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by George J. Dance

Robert Finch

Robert Finch. Courtesy Encyclopaedia Britannica.

Robert Finch
Born Robert Duer Claydon Finch
May 14, 1900
Freeport, Long Island, NY
Died June 11, 1995 (age 95)
Toronto, Ontario
Occupation professor of French
Nationality Canada Canadian
Alma mater University of Toronto, Sorbonne
Notable work(s) Acis in Oxford, and other poems
Notable award(s) Governor General's Award, Lorne Pierce Medal, FRSC

Robert Duer Claydon Finch (May 14. 1900 - June 11, 1995) was a Canadian poet and academic. He twice won Canada's top literary honor, the Governor General's Award, for his poetry.[1]

LifeEdit

Finch was born in Freeport, Long Island, New York. He was educated at the University of Toronto and the Sorbonne. He was a professor of French at the University of Toronto for 40 years (1928-1968), and an expert on French poetry.[2]

Finch began writing poetry in the early 1920's; "like most of the Canadian Modernists, he wrote much of his best known poetry in the 1930s, when the Depression precluded the real possibility of publication."[3]

In 1936, Finch published 11 poems in the "milestone selection of modernist Canadian verse," New Provinces, edited by F.R. Scott and A.J.M. Smith.[4] Smith included Finch's poetry in his critically praised 1943 anthology, The Book of Canadian Poetry, bringing it to a national audience.[3]

Finch's first collection, Poems, was published in 1946.[1]

WritingEdit

The Canadian Encyclopedia calls Finch "one of Canada's modernists" in poetry. It adds: "His work, deeply imbued with the classical tradition, is characterized by an intense care for form and graced by a rare subtlety and elegance."[2] The Encyclopædia Britannica describes his lyrics as "characterized by irony, metaphysical wit, complex imagery, and a strong sense of form."[1]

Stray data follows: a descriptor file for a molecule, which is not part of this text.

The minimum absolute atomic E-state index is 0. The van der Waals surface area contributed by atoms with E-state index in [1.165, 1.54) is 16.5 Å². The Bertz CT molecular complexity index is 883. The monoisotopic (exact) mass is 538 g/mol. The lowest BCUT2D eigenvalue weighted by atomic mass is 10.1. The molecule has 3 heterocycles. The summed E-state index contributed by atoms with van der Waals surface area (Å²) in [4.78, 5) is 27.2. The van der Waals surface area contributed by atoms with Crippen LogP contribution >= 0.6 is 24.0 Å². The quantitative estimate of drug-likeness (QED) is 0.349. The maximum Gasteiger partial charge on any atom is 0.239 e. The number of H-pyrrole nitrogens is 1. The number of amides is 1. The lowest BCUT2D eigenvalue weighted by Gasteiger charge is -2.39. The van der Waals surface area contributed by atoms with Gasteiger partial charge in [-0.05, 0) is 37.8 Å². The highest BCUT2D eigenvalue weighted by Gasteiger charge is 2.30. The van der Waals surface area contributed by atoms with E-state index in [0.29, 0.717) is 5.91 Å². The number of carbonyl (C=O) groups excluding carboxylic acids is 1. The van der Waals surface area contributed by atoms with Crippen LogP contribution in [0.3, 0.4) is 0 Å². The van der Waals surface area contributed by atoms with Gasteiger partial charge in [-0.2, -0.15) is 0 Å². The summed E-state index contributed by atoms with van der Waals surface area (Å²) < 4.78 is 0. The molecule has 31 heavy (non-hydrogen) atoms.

"Mr. Finch is an intellectual poet," Smith wrote of him in 1939. "Of the six contributors to New Provinces, he is the most elegant and the least sensuous. His verse is not without feeling, but the feeling is so carefully husbanded and so fastidiously winnowed that one is impressed with its delicacy and precision rather than with its abundance and strength. At its most intense, it expresses an aesthetic emotion: an emotion which rises out of the effort to compel an order from a given experience."[3]

RecognitionEdit

Finch won the Governor General's Award for English language poetry or drama in 1946 for Poems, and in 1961 for Acis in Oxford, and other poems.[2]

He was elected a Fellow of the Royal Society of Canada in 1963. The Society awarded him its Lorne Pierce Medal in 1968.[5]

PublicationsEdit

PoetryEdit

Non-fictionEdit

  • The Sixth Sense: Individualism in French poetry, 1686-1760. Toronto: University of Toronto Press, 1966.

EditedEdit

  • French Individualist Poetry, 1686-1760. (edited by Finch & Eugene Joliat). Toronto: University of Toronto Press, 1971. ISBN 0802052606


Except where noted, bibliographical information courtesy the Internet Archive.[6]

See alsoEdit

ReferencesEdit

  1. 1.0 1.1 1.2 Robert Finch, Encyclopædia Britannica, Encyclopædia Britannica Inx. Web, Apr. 7, 2017.
  2. 2.0 2.1 2.2 E.D. Blodgett, "Finch, Robert Duer Claydon," Canadian Encyclopedia, Edmonton: Hurtig, 1988, 773.
  3. 3.0 3.1 3.2 3.3 Brian Trehearne, "Finch's Early Poetry and the Dandy Manner," Canadian Poetry: Studies/Documents/Reviews, No. 18 (Spring/Summer, 1986). Web, Mar. 18, 2011.
  4. Michael Gnarowski, "New Provinces: Poems of Several Authors," Canadian Encyclopedia (Hurtig: Edmonton, 1988), 1479.
  5. " Robert Finch," Online Guide to Writing in Canada. Web, Mar. 17, 2011.
  6. Search results: Robert Finch, Open Library, Internet Archive, Web, May 9, 2011.

External linksEdit

Poems
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